“Now, with everything stored professionally using the most favorable preservation methods, we offer a more suitable environment for our collections and have the ability to accommodate growth in a safe and manageable way.” – Stephen Fisher, Collections Manager

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American Textile Museum  | High Density Rolled – Textile Racks

American Textile Museum | High Density Rolled – Textile Racks

The American Textile History Museum, which houses the most significant, publicly-held, integrated textile collections of clothing, fabrics, tools, spinning wheels and hand looms in America, acquired two large coverlet collections and curators sought to develop a premier storage solution specially designed for its unique needs. Also, the textile collection reached maximum storage capacity, requiring an improved and space-saving solution. By partnering with an ASA member, the museum was able to improve preservation methods and increase storage capacity, allowing for additional space to expand the collections and provide staff with improved accessibility to stored objects.

CHALLENGE

As the American Textile History Museum expanded its cultural reach, the number of museum artifacts broadened with the acquisition of its first clothing and coverlet collection, which created new and unique storage needs for staff members. Also, as the museum’s textile collection expanded, curators had concerns with existing storage space constraints and preservation methods. Fabrics were typically packed in archive boxes that allowed potential exposure to environmental elements and required undesirable folding of fabrics and stacking of archive boxes. Locating items was often difficult, and museum staff had to search through multiple locations and stacks before finding a specific item.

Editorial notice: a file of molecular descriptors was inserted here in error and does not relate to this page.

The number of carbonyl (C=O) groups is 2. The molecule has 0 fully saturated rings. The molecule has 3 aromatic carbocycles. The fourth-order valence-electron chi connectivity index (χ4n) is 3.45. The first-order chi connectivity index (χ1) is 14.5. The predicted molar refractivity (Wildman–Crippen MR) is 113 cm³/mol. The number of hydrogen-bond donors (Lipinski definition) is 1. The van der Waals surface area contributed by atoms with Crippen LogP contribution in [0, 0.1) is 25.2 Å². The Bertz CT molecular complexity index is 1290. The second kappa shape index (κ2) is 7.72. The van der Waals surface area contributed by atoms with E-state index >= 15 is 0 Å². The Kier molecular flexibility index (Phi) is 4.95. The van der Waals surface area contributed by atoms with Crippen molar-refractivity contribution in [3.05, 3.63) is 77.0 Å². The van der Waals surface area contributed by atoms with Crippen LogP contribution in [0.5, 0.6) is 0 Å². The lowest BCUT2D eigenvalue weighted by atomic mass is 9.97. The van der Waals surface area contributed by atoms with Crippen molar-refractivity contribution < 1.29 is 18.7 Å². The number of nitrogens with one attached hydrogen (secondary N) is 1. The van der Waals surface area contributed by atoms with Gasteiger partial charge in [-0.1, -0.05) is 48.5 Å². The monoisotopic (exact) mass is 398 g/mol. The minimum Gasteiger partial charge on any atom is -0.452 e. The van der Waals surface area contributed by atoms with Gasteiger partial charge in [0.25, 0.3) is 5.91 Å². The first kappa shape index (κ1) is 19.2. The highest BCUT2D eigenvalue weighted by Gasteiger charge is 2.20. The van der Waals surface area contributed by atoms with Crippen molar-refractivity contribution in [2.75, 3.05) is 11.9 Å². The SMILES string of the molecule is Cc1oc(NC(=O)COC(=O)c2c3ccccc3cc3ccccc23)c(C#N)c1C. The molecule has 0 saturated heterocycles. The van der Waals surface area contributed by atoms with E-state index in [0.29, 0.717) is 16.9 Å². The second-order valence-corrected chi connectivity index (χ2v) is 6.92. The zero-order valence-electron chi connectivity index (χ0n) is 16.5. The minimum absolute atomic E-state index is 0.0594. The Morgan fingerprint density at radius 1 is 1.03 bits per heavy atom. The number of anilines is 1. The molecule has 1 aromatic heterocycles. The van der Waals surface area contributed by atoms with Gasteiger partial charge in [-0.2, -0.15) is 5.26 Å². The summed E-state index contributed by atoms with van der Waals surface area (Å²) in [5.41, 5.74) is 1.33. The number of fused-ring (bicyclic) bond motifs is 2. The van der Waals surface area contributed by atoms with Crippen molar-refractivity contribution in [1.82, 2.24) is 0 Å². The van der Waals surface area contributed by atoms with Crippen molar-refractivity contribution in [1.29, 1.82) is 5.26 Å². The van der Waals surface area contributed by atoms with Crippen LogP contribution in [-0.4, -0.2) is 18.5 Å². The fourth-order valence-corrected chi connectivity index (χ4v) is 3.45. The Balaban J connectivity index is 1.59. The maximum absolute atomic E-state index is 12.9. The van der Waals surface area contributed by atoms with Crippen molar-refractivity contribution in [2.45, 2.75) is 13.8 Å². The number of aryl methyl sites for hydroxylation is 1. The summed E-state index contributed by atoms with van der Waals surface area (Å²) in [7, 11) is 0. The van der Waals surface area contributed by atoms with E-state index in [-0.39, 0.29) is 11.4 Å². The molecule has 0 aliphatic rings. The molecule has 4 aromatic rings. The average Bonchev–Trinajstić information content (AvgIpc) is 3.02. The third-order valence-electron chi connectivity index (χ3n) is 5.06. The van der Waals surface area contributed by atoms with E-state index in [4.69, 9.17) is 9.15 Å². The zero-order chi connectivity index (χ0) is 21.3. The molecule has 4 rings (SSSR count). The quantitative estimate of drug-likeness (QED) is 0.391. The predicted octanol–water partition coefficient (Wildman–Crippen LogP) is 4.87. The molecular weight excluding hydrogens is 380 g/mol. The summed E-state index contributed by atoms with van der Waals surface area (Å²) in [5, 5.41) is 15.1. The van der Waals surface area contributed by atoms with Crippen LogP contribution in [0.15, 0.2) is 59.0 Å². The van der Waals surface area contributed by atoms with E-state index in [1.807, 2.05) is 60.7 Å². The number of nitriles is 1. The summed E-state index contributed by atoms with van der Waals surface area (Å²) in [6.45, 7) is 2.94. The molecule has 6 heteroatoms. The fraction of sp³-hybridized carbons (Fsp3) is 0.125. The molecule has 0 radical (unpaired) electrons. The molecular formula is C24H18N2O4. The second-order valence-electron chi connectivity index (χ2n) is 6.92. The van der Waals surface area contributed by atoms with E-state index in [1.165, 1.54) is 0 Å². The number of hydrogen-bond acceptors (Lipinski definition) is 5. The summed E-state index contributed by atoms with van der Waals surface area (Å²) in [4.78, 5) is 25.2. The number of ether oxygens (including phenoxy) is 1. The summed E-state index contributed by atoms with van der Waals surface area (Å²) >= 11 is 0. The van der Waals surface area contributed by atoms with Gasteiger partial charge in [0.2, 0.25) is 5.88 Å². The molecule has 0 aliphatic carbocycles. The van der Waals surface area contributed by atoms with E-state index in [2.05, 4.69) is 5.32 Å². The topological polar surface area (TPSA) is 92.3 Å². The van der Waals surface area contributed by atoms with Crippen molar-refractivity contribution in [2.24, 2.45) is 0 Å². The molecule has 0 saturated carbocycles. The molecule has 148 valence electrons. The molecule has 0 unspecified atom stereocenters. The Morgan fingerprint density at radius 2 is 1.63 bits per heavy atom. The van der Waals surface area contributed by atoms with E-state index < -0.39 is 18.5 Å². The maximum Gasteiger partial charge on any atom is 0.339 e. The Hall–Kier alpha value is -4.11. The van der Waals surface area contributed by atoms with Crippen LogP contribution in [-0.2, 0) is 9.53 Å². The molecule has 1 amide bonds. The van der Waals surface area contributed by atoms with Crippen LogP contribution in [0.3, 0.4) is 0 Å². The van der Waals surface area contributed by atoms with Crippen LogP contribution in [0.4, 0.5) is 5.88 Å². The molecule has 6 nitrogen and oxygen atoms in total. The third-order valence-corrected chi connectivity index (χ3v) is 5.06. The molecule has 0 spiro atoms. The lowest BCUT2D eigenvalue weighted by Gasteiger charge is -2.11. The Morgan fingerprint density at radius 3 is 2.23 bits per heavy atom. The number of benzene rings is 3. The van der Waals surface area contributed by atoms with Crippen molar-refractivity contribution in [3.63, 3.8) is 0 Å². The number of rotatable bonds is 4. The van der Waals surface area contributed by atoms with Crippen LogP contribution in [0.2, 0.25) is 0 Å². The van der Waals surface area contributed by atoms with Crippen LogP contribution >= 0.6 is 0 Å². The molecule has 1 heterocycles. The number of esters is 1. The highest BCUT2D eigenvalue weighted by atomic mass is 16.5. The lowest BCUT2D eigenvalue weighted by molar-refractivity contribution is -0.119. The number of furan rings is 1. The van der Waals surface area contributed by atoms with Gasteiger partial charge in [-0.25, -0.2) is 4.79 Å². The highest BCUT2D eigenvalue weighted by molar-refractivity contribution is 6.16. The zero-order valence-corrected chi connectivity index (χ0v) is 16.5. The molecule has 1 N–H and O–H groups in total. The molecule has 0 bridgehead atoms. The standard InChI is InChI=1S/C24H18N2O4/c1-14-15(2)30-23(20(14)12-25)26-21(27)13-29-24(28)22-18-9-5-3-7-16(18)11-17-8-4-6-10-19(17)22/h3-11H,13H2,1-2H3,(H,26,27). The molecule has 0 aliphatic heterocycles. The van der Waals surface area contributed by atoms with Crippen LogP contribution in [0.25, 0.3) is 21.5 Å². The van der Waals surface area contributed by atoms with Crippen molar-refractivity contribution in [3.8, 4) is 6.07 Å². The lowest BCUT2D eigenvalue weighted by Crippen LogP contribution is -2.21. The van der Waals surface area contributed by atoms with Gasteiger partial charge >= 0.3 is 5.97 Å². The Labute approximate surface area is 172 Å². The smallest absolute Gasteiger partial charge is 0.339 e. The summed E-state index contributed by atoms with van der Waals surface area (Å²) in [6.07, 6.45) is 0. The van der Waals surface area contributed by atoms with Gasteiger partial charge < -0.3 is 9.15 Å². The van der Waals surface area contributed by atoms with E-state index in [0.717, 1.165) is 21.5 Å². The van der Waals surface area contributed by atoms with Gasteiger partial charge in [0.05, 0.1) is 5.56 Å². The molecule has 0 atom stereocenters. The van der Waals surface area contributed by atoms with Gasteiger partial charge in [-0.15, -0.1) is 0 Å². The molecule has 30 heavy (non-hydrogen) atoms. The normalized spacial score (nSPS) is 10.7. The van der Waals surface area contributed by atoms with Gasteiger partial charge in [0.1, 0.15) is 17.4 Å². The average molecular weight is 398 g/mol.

SOLUTION

The ASA member provided consultation for space planning and archival storage solutions to maximize on-site storage, allowing for consolidation of all collections and providing room for growth. Minimizing the storage footprint and increasing capacity enabled the museum to expand its collections and accept additional items that it wouldn’t have been able to otherwise.

The coverlet collection storage is drastically improved with the use of a high-density storage system specially designed to accommodate hanging garments, including top shelves and lower drawer storage for accessory items. Museum cabinets with pull-out drawers were selected to store the museum’s premier hat collection.

To accommodate the expanding collections and accommodate growth, boxed textile storage methods were converted to rolled and hung racks, which improved cloth preservation, minimized handling and made items easily visible and located. With textile rolls condensed on two high-density mobile systems, the museum is able to accommodate its current and future object acquisitions.

To account for each item in the collections, objects are assigned a storage location and entered into a museum artifact database. Items are retrieved and returned to its assigned location after use, minimizing excessive handling and ensuring collection integrity.

“Having the ability to expand storage space provided staff with greater access to the collection, improved preservation and, ultimately, brought in more collections that we wouldn’t otherwise have been able to acquire.” – Karen Herbaugh, Curator